WRC          2.43         1.67         .17627        .87032       .0000        
WRO          6.07         7.33         -.56488       .91531       .0000
Group Centroids: Boys = .15709; Girls = -.94257 
Classification Results
   Actual Group       No. of Cases         Predicted          Predicted      
Membership          Membership     
                                         Boy Students       Girl Students    

Boy Students              276         275                         1          
                                      99.6%                      0.4%        

Girl Students              46         40                          6          
                                      87.0%                     13.0%        

Percentage of cases correctly classified: 87.27%

4.8.7 FIRO-Strength Groups of Students

Management students with high, medium and low overall interpersonal orientations are distinguishable in their interpersonal behaviour, particularly in the areas of their PEC, WEC, PRC, WRI and WRO. Like the results of Table 4.8.5, the discriminant results of Table 4.8.7 also show an excellent hit ratio (96%) and the first function explains over 95 per cent of the variance. The managers and the management students of the sample turn out to be really different as regards what constitutes their respective FIRO strengths. The highly interpersonal manager, as was noted in Table 4.8.5, is highly open (PEO), is readily included by others (PRI), and would like to be moderately influenced by others (WRC). The highly interpersonal management student, in contrast, is typified by a moderate subjugation to control from others (PRC), a high display of power over others (PEC), coupled with a desire to do it even more (WEC), a thirst for inclusion by others (WRI) and an intense yearning for openness from others (WRO).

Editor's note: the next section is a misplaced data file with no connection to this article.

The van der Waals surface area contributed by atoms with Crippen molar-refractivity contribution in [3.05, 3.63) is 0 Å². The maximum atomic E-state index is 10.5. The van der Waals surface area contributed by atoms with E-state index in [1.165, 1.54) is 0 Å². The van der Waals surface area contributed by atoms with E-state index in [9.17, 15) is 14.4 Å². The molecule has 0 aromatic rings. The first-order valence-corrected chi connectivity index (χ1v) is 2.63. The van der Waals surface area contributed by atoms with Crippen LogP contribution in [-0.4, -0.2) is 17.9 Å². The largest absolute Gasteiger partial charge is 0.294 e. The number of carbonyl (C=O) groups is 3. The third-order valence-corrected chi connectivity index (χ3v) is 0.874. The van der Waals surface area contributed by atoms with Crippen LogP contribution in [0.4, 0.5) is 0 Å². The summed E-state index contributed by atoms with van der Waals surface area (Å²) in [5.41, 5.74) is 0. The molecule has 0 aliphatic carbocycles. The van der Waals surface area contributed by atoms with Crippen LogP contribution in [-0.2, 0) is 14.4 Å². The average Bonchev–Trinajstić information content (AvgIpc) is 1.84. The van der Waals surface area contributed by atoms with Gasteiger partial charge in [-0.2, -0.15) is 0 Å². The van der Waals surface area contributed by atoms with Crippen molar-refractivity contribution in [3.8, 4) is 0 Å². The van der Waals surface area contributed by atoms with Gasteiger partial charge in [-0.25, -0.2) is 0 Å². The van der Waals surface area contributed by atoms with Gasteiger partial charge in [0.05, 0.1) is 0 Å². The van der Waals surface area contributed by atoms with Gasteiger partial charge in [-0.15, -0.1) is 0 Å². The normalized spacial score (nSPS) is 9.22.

Although the discriminant analyses produced classification ratios of >50% for the academically poor and good students as well as for the students of North and South Indian origin, their results are not presented in tables here, for none of the Lamda values was significant even at .05 level. The results showed PEO and WEO to be discriminating between the poor and good students, but PEO at p<.17 and WEO at p<.25; the north-south students were discriminated only on WEC, but at p<.07.